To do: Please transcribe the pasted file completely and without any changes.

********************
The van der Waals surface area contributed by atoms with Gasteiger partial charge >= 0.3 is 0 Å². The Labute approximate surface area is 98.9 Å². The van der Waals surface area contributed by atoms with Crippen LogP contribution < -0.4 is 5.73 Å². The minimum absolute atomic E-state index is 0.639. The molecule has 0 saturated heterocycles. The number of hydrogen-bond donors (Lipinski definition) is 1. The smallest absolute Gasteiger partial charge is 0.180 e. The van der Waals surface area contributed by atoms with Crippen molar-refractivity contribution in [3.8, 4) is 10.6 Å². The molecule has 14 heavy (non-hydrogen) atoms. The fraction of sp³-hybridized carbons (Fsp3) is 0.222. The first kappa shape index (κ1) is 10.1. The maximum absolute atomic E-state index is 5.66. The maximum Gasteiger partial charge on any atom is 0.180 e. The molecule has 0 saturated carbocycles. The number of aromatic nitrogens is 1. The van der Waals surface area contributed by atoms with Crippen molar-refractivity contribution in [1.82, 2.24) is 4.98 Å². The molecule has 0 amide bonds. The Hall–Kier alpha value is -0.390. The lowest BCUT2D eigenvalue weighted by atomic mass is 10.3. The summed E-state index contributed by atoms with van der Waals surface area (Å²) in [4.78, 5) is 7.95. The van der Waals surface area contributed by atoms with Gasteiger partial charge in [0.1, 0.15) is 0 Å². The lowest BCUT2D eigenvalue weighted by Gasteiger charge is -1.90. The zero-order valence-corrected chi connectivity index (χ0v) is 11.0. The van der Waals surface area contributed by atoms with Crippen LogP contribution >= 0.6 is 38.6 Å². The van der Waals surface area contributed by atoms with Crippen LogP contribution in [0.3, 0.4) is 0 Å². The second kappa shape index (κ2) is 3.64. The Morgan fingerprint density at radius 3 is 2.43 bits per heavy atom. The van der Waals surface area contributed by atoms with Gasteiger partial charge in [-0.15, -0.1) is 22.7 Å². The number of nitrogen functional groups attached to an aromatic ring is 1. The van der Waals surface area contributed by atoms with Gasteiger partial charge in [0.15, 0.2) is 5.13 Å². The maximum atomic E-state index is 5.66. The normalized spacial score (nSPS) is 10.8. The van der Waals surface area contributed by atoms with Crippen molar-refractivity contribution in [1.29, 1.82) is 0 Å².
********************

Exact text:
The van der Waals surface area contributed by atoms with Gasteiger partial charge >= 0.3 is 0 Å². The Labute approximate surface area is 98.9 Å². The van der Waals surface area contributed by atoms with Crippen LogP contribution < -0.4 is 5.73 Å². The minimum absolute atomic E-state index is 0.639. The molecule has 0 saturated heterocycles. The number of hydrogen-bond donors (Lipinski definition) is 1. The smallest absolute Gasteiger partial charge is 0.180 e. The van der Waals surface area contributed by atoms with Crippen molar-refractivity contribution in [3.8, 4) is 10.6 Å². The molecule has 14 heavy (non-hydrogen) atoms. The fraction of sp³-hybridized carbons (Fsp3) is 0.222. The first kappa shape index (κ1) is 10.1. The maximum absolute atomic E-state index is 5.66. The maximum Gasteiger partial charge on any atom is 0.180 e. The molecule has 0 saturated carbocycles. The number of aromatic nitrogens is 1. The van der Waals surface area contributed by atoms with Crippen molar-refractivity contribution in [1.82, 2.24) is 4.98 Å². The molecule has 0 amide bonds. The Hall–Kier alpha value is -0.390. The lowest BCUT2D eigenvalue weighted by atomic mass is 10.3. The summed E-state index contributed by atoms with van der Waals surface area (Å²) in [4.78, 5) is 7.95. The van der Waals surface area contributed by atoms with Gasteiger partial charge in [0.1, 0.15) is 0 Å². The lowest BCUT2D eigenvalue weighted by Gasteiger charge is -1.90. The zero-order valence-corrected chi connectivity index (χ0v) is 11.0. The van der Waals surface area contributed by atoms with Crippen LogP contribution >= 0.6 is 38.6 Å². The van der Waals surface area contributed by atoms with Crippen LogP contribution in [0.3, 0.4) is 0 Å². The second kappa shape index (κ2) is 3.64. The Morgan fingerprint density at radius 3 is 2.43 bits per heavy atom. The van der Waals surface area contributed by atoms with Gasteiger partial charge in [-0.15, -0.1) is 22.7 Å². The number of nitrogen functional groups attached to an aromatic ring is 1. The van der Waals surface area contributed by atoms with Gasteiger partial charge in [0.15, 0.2) is 5.13 Å². The maximum atomic E-state index is 5.66. The normalized spacial score (nSPS) is 10.8. The van der Waals surface area contributed by atoms with Crippen molar-refractivity contribution in [1.29, 1.82) is 0 Å².